To pick just a few examples, in Janus v. American Federation, in 2018, the Court overruled the 40 year-old precedent of Abood v. Detroit Board of Education, which had held that a state could require non-union members to pay the share of the dues that go to support collective bargaining activities. In Knick v. Township of Scott, Pennsylvania, in 2019, the Court overruled its 1985 ruling in Williamson County v. Hamilton Bank, which required exhaustion of state remedies before bringing a takings claim in federal court. In Franchise Tax Board v. Hyatt in 2019 – which engendered Justice Breyer’s dissent that is quoted above and which I argued on the losing side – the Court overruled its 1979 decision in Nevada v. Hall, which held that a state government could be sued in another state’s court.

All of these were 5-4 decisions with the five most conservative justices in the majority. They show that this is a Court with little regard for stare decisis. And it is a Court which became decidedly more conservative when Justice Amy Coney Barrett replaced Justice Ruth Bader Ginsburg in 2020.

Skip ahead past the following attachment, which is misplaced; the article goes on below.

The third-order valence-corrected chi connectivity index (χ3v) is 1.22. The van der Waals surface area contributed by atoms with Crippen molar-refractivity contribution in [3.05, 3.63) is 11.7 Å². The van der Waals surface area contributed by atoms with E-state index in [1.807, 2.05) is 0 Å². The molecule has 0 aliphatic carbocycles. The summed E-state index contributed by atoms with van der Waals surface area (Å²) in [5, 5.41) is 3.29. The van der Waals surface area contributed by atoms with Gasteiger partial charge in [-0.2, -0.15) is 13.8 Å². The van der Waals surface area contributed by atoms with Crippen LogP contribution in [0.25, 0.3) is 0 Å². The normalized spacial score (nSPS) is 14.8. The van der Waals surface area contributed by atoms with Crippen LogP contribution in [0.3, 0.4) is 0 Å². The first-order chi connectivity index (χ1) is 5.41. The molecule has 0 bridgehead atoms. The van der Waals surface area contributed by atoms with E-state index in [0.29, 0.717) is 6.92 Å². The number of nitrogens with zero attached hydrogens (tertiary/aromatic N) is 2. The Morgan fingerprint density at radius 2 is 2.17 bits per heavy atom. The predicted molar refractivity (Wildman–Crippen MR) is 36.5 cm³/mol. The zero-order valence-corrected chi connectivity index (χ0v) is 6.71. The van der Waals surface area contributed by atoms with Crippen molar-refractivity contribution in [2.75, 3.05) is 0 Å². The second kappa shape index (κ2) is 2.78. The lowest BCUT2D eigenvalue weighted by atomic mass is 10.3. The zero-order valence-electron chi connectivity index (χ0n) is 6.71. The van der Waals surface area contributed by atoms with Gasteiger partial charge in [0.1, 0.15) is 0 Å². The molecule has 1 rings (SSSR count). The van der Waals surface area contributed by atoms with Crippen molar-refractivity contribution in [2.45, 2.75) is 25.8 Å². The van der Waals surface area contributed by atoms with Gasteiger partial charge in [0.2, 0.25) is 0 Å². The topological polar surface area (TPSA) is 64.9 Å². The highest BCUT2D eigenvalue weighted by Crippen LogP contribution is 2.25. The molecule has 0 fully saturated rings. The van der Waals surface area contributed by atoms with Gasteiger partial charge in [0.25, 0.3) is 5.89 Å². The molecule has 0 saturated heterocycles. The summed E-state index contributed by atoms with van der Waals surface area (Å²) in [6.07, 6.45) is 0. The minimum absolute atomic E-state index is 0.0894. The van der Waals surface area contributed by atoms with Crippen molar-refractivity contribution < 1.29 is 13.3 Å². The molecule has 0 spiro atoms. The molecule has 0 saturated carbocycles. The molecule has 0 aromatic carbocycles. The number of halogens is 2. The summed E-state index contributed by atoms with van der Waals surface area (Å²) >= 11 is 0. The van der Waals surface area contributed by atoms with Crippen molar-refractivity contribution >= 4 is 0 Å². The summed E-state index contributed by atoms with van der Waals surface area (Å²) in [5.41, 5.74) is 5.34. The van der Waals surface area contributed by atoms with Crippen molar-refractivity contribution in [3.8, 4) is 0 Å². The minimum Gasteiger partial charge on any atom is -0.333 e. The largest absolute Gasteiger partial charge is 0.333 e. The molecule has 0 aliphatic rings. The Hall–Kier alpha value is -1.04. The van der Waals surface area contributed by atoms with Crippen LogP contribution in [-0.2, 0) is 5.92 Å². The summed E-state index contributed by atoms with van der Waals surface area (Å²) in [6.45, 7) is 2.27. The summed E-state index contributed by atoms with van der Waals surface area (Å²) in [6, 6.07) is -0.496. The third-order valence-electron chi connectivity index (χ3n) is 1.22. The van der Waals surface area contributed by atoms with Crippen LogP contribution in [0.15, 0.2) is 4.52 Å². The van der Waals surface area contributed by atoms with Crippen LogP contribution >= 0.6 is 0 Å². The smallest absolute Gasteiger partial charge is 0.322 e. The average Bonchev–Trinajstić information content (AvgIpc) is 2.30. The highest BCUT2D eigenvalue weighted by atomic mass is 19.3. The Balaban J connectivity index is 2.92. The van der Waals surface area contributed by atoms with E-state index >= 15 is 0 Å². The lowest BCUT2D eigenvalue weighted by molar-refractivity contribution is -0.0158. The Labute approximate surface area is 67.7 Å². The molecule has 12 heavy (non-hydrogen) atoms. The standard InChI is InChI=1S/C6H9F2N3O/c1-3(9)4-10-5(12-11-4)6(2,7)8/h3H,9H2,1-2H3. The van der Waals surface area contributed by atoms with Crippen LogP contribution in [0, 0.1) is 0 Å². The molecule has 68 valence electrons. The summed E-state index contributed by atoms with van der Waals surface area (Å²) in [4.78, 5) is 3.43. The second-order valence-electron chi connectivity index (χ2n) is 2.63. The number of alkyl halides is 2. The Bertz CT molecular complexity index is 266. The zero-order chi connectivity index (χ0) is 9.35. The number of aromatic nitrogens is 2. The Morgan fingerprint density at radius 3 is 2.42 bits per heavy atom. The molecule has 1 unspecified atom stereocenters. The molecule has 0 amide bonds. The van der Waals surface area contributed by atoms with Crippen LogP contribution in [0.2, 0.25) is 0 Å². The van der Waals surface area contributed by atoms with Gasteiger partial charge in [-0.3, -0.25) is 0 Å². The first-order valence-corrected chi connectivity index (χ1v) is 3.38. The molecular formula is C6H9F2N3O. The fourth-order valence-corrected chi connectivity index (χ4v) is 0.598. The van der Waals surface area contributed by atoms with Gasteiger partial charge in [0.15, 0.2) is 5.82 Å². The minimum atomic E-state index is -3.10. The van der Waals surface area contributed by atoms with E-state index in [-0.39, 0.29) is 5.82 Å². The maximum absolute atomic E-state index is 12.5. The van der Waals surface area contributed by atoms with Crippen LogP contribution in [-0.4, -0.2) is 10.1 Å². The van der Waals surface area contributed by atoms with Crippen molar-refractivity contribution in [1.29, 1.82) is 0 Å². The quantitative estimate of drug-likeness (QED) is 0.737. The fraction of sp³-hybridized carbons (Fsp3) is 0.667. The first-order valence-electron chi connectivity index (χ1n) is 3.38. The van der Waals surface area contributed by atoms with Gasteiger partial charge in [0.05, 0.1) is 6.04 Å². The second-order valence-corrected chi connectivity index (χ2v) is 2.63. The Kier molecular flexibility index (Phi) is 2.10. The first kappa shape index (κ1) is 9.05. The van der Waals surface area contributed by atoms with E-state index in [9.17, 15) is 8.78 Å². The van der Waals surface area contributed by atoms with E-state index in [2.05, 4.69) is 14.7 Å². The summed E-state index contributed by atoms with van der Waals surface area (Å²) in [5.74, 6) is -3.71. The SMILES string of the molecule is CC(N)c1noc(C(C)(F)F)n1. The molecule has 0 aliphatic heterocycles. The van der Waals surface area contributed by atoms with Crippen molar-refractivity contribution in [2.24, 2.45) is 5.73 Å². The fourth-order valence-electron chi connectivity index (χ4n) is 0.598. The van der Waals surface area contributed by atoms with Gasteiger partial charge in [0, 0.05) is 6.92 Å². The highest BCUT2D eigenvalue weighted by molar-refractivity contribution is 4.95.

The Court’s majority is much more conservative than the Court has been at any point since the mid-1930s and undoubtedly would have decided many cases differently. With its lack of regard for precedent, we likely are on the verge of major upheaval in a way that has not been seen since 1937, when the Court overruled 40 years of precedents that had limited the ability of Congress and states to enact progressive legislation protecting workers and consumers.

The Court’s docket already includes cases that portend dramatic reversals from precedents. On April 25, the Court heard oral arguments in Kennedy v. Bremerton School District, which involves whether a high school football coach has the right to go onto the field after games and engage in prayer, including leading players in Christian prayers. From the oral argument, it appears that the conservative justices are poised to rule in favor of the coach, which will call into question more than 60 years of decisions restricting prayers in public schools. In 2000, the Court declared unconstitutional student-delivered prayers at high school football games. If the conservative justices rule in favor of the football coach based on his freedom of speech and free exercise of religion, then all limits on prayer in public schools are in jeopardy because all restrict the freedom of teachers who want to lead prayers.